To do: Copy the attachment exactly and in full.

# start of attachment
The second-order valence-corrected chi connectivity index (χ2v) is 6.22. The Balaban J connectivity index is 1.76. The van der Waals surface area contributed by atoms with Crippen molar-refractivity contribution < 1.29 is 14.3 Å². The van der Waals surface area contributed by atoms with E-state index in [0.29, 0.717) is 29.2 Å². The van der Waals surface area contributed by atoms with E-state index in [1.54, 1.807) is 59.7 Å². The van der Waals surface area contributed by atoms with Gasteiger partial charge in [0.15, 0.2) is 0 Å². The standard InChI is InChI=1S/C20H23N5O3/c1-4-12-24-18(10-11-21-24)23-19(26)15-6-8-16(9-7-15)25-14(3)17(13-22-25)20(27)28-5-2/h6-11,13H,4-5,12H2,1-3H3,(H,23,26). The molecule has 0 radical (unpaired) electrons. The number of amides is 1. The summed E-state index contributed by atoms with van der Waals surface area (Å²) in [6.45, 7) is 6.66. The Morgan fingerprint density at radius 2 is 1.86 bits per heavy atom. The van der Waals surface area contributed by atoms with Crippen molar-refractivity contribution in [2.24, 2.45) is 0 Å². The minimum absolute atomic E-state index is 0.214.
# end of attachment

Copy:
The second-order valence-corrected chi connectivity index (χ2v) is 6.22. The Balaban J connectivity index is 1.76. The van der Waals surface area contributed by atoms with Crippen molar-refractivity contribution < 1.29 is 14.3 Å². The van der Waals surface area contributed by atoms with E-state index in [0.29, 0.717) is 29.2 Å². The van der Waals surface area contributed by atoms with E-state index in [1.54, 1.807) is 59.7 Å². The van der Waals surface area contributed by atoms with Gasteiger partial charge in [0.15, 0.2) is 0 Å². The standard InChI is InChI=1S/C20H23N5O3/c1-4-12-24-18(10-11-21-24)23-19(26)15-6-8-16(9-7-15)25-14(3)17(13-22-25)20(27)28-5-2/h6-11,13H,4-5,12H2,1-3H3,(H,23,26). The molecule has 0 radical (unpaired) electrons. The number of amides is 1. The summed E-state index contributed by atoms with van der Waals surface area (Å²) in [6.45, 7) is 6.66. The Morgan fingerprint density at radius 2 is 1.86 bits per heavy atom. The van der Waals surface area contributed by atoms with Crippen molar-refractivity contribution in [2.24, 2.45) is 0 Å². The minimum absolute atomic E-state index is 0.214.